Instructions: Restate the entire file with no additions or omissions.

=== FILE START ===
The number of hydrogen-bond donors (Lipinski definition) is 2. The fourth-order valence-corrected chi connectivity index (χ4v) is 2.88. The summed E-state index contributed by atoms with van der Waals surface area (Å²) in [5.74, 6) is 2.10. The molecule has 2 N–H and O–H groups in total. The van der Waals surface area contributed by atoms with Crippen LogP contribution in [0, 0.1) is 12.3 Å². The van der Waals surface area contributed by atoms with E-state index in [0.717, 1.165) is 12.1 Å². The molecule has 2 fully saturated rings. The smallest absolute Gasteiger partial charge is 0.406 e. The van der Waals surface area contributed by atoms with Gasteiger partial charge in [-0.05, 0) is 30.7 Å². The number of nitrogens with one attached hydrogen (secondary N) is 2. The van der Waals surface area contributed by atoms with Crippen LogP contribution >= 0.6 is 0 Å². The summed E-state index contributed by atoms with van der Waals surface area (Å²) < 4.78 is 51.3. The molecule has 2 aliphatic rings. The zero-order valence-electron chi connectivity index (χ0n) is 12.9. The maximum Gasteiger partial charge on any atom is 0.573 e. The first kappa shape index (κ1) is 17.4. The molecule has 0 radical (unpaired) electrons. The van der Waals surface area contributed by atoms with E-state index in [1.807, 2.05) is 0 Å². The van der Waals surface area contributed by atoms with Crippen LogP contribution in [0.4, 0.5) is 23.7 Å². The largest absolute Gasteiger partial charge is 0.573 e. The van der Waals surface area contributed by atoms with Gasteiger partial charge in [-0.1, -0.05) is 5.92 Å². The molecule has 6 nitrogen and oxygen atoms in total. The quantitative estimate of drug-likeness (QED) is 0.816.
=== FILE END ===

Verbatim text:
The number of hydrogen-bond donors (Lipinski definition) is 2. The fourth-order valence-corrected chi connectivity index (χ4v) is 2.88. The summed E-state index contributed by atoms with van der Waals surface area (Å²) in [5.74, 6) is 2.10. The molecule has 2 N–H and O–H groups in total. The van der Waals surface area contributed by atoms with Crippen LogP contribution in [0, 0.1) is 12.3 Å². The van der Waals surface area contributed by atoms with E-state index in [0.717, 1.165) is 12.1 Å². The molecule has 2 fully saturated rings. The smallest absolute Gasteiger partial charge is 0.406 e. The van der Waals surface area contributed by atoms with Gasteiger partial charge in [-0.05, 0) is 30.7 Å². The number of nitrogens with one attached hydrogen (secondary N) is 2. The van der Waals surface area contributed by atoms with Crippen LogP contribution >= 0.6 is 0 Å². The summed E-state index contributed by atoms with van der Waals surface area (Å²) < 4.78 is 51.3. The molecule has 2 aliphatic rings. The zero-order valence-electron chi connectivity index (χ0n) is 12.9. The maximum Gasteiger partial charge on any atom is 0.573 e. The first kappa shape index (κ1) is 17.4. The molecule has 0 radical (unpaired) electrons. The van der Waals surface area contributed by atoms with E-state index in [1.807, 2.05) is 0 Å². The van der Waals surface area contributed by atoms with Crippen LogP contribution in [0.4, 0.5) is 23.7 Å². The largest absolute Gasteiger partial charge is 0.573 e. The van der Waals surface area contributed by atoms with Gasteiger partial charge in [-0.1, -0.05) is 5.92 Å². The molecule has 6 nitrogen and oxygen atoms in total. The quantitative estimate of drug-likeness (QED) is 0.816.